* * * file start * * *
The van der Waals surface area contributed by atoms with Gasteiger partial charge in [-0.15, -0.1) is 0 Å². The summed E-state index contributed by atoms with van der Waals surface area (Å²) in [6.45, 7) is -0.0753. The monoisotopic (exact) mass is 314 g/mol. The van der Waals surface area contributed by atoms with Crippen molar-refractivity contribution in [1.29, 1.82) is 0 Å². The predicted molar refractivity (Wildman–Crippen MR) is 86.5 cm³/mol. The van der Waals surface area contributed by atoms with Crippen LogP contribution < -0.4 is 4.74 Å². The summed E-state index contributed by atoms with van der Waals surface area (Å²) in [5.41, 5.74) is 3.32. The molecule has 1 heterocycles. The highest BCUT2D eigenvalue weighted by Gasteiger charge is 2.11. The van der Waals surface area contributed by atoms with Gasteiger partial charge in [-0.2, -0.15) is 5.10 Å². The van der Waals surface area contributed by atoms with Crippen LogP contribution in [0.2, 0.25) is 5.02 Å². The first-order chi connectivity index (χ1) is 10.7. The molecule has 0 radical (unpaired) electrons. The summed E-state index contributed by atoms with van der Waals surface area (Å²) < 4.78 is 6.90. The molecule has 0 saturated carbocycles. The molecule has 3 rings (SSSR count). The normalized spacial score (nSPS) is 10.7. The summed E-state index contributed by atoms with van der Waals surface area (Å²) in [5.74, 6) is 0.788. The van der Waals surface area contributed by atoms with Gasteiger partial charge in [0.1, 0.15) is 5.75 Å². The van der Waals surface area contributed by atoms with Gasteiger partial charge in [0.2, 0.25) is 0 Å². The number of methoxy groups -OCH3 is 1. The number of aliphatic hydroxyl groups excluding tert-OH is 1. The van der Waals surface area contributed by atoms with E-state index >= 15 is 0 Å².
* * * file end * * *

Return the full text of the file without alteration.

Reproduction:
The van der Waals surface area contributed by atoms with Gasteiger partial charge in [-0.15, -0.1) is 0 Å². The summed E-state index contributed by atoms with van der Waals surface area (Å²) in [6.45, 7) is -0.0753. The monoisotopic (exact) mass is 314 g/mol. The van der Waals surface area contributed by atoms with Crippen molar-refractivity contribution in [1.29, 1.82) is 0 Å². The predicted molar refractivity (Wildman–Crippen MR) is 86.5 cm³/mol. The van der Waals surface area contributed by atoms with Crippen LogP contribution < -0.4 is 4.74 Å². The summed E-state index contributed by atoms with van der Waals surface area (Å²) in [5.41, 5.74) is 3.32. The molecule has 1 heterocycles. The highest BCUT2D eigenvalue weighted by Gasteiger charge is 2.11. The van der Waals surface area contributed by atoms with Gasteiger partial charge in [-0.2, -0.15) is 5.10 Å². The van der Waals surface area contributed by atoms with Crippen LogP contribution in [0.2, 0.25) is 5.02 Å². The first-order chi connectivity index (χ1) is 10.7. The molecule has 0 radical (unpaired) electrons. The summed E-state index contributed by atoms with van der Waals surface area (Å²) < 4.78 is 6.90. The molecule has 0 saturated carbocycles. The molecule has 3 rings (SSSR count). The normalized spacial score (nSPS) is 10.7. The summed E-state index contributed by atoms with van der Waals surface area (Å²) in [5.74, 6) is 0.788. The van der Waals surface area contributed by atoms with Gasteiger partial charge in [0.1, 0.15) is 5.75 Å². The van der Waals surface area contributed by atoms with Gasteiger partial charge in [0.2, 0.25) is 0 Å². The number of methoxy groups -OCH3 is 1. The number of aliphatic hydroxyl groups excluding tert-OH is 1. The van der Waals surface area contributed by atoms with E-state index >= 15 is 0 Å².